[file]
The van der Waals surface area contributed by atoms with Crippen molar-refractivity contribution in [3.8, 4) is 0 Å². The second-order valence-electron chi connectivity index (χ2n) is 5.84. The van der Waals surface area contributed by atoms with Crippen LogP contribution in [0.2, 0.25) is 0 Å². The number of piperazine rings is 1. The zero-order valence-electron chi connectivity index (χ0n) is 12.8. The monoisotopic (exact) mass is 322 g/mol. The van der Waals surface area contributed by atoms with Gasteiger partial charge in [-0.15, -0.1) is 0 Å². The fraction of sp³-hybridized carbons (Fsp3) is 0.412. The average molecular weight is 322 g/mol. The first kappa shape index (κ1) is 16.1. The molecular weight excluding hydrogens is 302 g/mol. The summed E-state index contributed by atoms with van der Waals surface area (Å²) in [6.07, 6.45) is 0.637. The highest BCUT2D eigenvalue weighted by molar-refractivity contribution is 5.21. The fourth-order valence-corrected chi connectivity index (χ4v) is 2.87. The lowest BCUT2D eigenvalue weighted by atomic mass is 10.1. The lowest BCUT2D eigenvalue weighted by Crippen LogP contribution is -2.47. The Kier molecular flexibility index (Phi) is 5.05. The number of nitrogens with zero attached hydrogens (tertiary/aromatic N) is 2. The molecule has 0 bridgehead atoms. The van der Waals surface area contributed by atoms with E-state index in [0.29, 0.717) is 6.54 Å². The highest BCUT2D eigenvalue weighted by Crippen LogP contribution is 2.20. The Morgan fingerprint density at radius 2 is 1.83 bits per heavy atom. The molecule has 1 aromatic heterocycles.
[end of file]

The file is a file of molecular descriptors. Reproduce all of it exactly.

The van der Waals surface area contributed by atoms with Crippen molar-refractivity contribution in [3.8, 4) is 0 Å². The second-order valence-electron chi connectivity index (χ2n) is 5.84. The van der Waals surface area contributed by atoms with Crippen LogP contribution in [0.2, 0.25) is 0 Å². The number of piperazine rings is 1. The zero-order valence-electron chi connectivity index (χ0n) is 12.8. The monoisotopic (exact) mass is 322 g/mol. The van der Waals surface area contributed by atoms with Gasteiger partial charge in [-0.15, -0.1) is 0 Å². The fraction of sp³-hybridized carbons (Fsp3) is 0.412. The average molecular weight is 322 g/mol. The first kappa shape index (κ1) is 16.1. The molecular weight excluding hydrogens is 302 g/mol. The summed E-state index contributed by atoms with van der Waals surface area (Å²) in [6.07, 6.45) is 0.637. The highest BCUT2D eigenvalue weighted by molar-refractivity contribution is 5.21. The fourth-order valence-corrected chi connectivity index (χ4v) is 2.87. The lowest BCUT2D eigenvalue weighted by atomic mass is 10.1. The lowest BCUT2D eigenvalue weighted by Crippen LogP contribution is -2.47. The Kier molecular flexibility index (Phi) is 5.05. The number of nitrogens with zero attached hydrogens (tertiary/aromatic N) is 2. The molecule has 0 bridgehead atoms. The van der Waals surface area contributed by atoms with E-state index in [0.29, 0.717) is 6.54 Å². The highest BCUT2D eigenvalue weighted by Crippen LogP contribution is 2.20. The Morgan fingerprint density at radius 2 is 1.83 bits per heavy atom. The molecule has 1 aromatic heterocycles.